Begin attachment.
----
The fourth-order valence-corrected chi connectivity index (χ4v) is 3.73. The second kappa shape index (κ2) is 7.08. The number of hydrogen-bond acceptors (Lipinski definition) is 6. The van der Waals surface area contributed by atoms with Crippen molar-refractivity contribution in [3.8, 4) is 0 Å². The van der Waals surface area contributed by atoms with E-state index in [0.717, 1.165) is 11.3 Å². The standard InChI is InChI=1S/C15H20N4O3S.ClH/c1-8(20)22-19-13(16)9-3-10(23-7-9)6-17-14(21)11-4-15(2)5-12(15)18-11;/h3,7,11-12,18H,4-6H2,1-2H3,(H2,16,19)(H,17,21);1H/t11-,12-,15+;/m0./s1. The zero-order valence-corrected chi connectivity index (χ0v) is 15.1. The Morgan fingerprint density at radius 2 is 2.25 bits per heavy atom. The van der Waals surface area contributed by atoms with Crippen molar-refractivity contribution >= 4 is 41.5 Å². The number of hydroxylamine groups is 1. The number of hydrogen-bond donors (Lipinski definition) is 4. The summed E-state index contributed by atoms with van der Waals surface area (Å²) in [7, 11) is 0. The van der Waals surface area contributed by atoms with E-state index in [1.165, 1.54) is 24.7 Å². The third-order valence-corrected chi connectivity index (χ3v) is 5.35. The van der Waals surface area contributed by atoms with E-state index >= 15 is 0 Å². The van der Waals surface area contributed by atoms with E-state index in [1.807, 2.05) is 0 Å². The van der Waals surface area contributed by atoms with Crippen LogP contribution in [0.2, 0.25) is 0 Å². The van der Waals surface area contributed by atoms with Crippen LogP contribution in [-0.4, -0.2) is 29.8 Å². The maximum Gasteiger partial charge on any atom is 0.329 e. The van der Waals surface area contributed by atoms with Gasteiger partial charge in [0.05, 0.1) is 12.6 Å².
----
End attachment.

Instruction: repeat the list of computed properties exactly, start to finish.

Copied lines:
The fourth-order valence-corrected chi connectivity index (χ4v) is 3.73. The second kappa shape index (κ2) is 7.08. The number of hydrogen-bond acceptors (Lipinski definition) is 6. The van der Waals surface area contributed by atoms with Crippen molar-refractivity contribution in [3.8, 4) is 0 Å². The van der Waals surface area contributed by atoms with E-state index in [0.717, 1.165) is 11.3 Å². The standard InChI is InChI=1S/C15H20N4O3S.ClH/c1-8(20)22-19-13(16)9-3-10(23-7-9)6-17-14(21)11-4-15(2)5-12(15)18-11;/h3,7,11-12,18H,4-6H2,1-2H3,(H2,16,19)(H,17,21);1H/t11-,12-,15+;/m0./s1. The zero-order valence-corrected chi connectivity index (χ0v) is 15.1. The Morgan fingerprint density at radius 2 is 2.25 bits per heavy atom. The van der Waals surface area contributed by atoms with Crippen molar-refractivity contribution >= 4 is 41.5 Å². The number of hydroxylamine groups is 1. The number of hydrogen-bond donors (Lipinski definition) is 4. The summed E-state index contributed by atoms with van der Waals surface area (Å²) in [7, 11) is 0. The van der Waals surface area contributed by atoms with E-state index in [1.165, 1.54) is 24.7 Å². The third-order valence-corrected chi connectivity index (χ3v) is 5.35. The van der Waals surface area contributed by atoms with E-state index >= 15 is 0 Å². The van der Waals surface area contributed by atoms with E-state index in [1.807, 2.05) is 0 Å². The van der Waals surface area contributed by atoms with Crippen LogP contribution in [0.2, 0.25) is 0 Å². The van der Waals surface area contributed by atoms with Crippen LogP contribution in [-0.4, -0.2) is 29.8 Å². The maximum Gasteiger partial charge on any atom is 0.329 e. The van der Waals surface area contributed by atoms with Gasteiger partial charge in [0.05, 0.1) is 12.6 Å².